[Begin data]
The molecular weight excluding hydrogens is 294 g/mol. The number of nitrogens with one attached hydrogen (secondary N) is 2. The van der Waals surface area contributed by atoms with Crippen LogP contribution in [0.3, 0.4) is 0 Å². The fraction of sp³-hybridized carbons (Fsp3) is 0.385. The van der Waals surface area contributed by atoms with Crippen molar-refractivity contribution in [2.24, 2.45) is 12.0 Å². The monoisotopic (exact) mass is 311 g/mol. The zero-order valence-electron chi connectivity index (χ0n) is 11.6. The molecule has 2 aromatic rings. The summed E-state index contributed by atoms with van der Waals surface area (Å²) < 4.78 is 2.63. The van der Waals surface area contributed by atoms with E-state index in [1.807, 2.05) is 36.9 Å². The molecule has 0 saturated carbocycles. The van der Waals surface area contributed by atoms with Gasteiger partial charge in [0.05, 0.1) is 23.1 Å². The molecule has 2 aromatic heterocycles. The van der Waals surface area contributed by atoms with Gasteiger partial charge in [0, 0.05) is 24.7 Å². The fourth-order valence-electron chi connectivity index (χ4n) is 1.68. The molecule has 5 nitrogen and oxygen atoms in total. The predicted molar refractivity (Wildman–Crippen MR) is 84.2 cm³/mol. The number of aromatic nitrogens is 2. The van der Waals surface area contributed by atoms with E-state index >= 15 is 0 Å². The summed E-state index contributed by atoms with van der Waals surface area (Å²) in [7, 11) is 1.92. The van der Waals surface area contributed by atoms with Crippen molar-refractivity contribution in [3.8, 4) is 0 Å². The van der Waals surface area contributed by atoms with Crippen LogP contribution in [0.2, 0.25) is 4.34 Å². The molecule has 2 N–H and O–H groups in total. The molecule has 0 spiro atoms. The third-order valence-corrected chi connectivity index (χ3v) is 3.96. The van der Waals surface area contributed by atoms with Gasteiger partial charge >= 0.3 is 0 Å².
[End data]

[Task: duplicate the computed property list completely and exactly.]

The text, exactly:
The molecular weight excluding hydrogens is 294 g/mol. The number of nitrogens with one attached hydrogen (secondary N) is 2. The van der Waals surface area contributed by atoms with Crippen LogP contribution in [0.3, 0.4) is 0 Å². The fraction of sp³-hybridized carbons (Fsp3) is 0.385. The van der Waals surface area contributed by atoms with Crippen molar-refractivity contribution in [2.24, 2.45) is 12.0 Å². The monoisotopic (exact) mass is 311 g/mol. The zero-order valence-electron chi connectivity index (χ0n) is 11.6. The molecule has 2 aromatic rings. The summed E-state index contributed by atoms with van der Waals surface area (Å²) < 4.78 is 2.63. The van der Waals surface area contributed by atoms with E-state index in [1.807, 2.05) is 36.9 Å². The molecule has 0 saturated carbocycles. The van der Waals surface area contributed by atoms with Gasteiger partial charge in [0.05, 0.1) is 23.1 Å². The molecule has 2 aromatic heterocycles. The van der Waals surface area contributed by atoms with Gasteiger partial charge in [0, 0.05) is 24.7 Å². The fourth-order valence-electron chi connectivity index (χ4n) is 1.68. The molecule has 5 nitrogen and oxygen atoms in total. The predicted molar refractivity (Wildman–Crippen MR) is 84.2 cm³/mol. The number of aromatic nitrogens is 2. The van der Waals surface area contributed by atoms with E-state index >= 15 is 0 Å². The summed E-state index contributed by atoms with van der Waals surface area (Å²) in [7, 11) is 1.92. The van der Waals surface area contributed by atoms with Crippen molar-refractivity contribution in [3.8, 4) is 0 Å². The van der Waals surface area contributed by atoms with Crippen LogP contribution in [0.2, 0.25) is 4.34 Å². The molecule has 2 N–H and O–H groups in total. The molecule has 0 spiro atoms. The third-order valence-corrected chi connectivity index (χ3v) is 3.96. The van der Waals surface area contributed by atoms with Gasteiger partial charge >= 0.3 is 0 Å².